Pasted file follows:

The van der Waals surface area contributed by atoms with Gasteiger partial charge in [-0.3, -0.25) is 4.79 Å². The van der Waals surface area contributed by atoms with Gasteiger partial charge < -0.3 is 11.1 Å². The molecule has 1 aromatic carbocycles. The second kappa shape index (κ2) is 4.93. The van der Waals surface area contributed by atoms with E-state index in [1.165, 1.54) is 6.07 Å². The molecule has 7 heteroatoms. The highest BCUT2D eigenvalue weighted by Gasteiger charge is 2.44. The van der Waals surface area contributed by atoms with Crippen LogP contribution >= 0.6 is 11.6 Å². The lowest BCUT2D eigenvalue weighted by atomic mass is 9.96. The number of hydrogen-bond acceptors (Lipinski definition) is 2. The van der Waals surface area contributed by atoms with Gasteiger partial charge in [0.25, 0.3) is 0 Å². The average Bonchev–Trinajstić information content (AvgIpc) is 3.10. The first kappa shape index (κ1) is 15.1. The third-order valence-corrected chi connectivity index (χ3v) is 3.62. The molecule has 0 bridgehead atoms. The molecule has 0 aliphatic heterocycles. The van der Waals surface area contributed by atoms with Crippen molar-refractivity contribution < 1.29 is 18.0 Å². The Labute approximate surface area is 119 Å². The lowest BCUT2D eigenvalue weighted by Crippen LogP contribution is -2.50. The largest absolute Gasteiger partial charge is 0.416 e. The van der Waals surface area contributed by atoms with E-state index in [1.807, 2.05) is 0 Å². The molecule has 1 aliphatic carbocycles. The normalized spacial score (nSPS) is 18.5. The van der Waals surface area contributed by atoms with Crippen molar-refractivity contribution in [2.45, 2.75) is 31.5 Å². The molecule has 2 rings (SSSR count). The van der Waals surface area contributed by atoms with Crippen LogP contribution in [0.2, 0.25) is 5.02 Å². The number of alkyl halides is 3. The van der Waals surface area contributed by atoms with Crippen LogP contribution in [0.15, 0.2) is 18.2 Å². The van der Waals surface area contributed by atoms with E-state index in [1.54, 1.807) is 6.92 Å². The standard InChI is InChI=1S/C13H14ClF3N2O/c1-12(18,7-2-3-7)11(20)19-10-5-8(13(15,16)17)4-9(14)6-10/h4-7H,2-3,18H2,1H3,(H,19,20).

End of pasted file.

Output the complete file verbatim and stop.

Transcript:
The van der Waals surface area contributed by atoms with Gasteiger partial charge in [-0.3, -0.25) is 4.79 Å². The van der Waals surface area contributed by atoms with Gasteiger partial charge < -0.3 is 11.1 Å². The molecule has 1 aromatic carbocycles. The second kappa shape index (κ2) is 4.93. The van der Waals surface area contributed by atoms with E-state index in [1.165, 1.54) is 6.07 Å². The molecule has 7 heteroatoms. The highest BCUT2D eigenvalue weighted by Gasteiger charge is 2.44. The van der Waals surface area contributed by atoms with Crippen LogP contribution >= 0.6 is 11.6 Å². The lowest BCUT2D eigenvalue weighted by atomic mass is 9.96. The number of hydrogen-bond acceptors (Lipinski definition) is 2. The van der Waals surface area contributed by atoms with Gasteiger partial charge in [0.25, 0.3) is 0 Å². The average Bonchev–Trinajstić information content (AvgIpc) is 3.10. The first kappa shape index (κ1) is 15.1. The third-order valence-corrected chi connectivity index (χ3v) is 3.62. The molecule has 0 bridgehead atoms. The molecule has 0 aliphatic heterocycles. The van der Waals surface area contributed by atoms with Crippen molar-refractivity contribution < 1.29 is 18.0 Å². The Labute approximate surface area is 119 Å². The lowest BCUT2D eigenvalue weighted by Crippen LogP contribution is -2.50. The largest absolute Gasteiger partial charge is 0.416 e. The van der Waals surface area contributed by atoms with E-state index in [1.807, 2.05) is 0 Å². The molecule has 1 aliphatic carbocycles. The normalized spacial score (nSPS) is 18.5. The van der Waals surface area contributed by atoms with Crippen molar-refractivity contribution in [2.45, 2.75) is 31.5 Å². The molecule has 2 rings (SSSR count). The van der Waals surface area contributed by atoms with Crippen LogP contribution in [0.2, 0.25) is 5.02 Å². The number of alkyl halides is 3. The van der Waals surface area contributed by atoms with Crippen LogP contribution in [0.15, 0.2) is 18.2 Å². The van der Waals surface area contributed by atoms with E-state index in [1.54, 1.807) is 6.92 Å². The standard InChI is InChI=1S/C13H14ClF3N2O/c1-12(18,7-2-3-7)11(20)19-10-5-8(13(15,16)17)4-9(14)6-10/h4-7H,2-3,18H2,1H3,(H,19,20).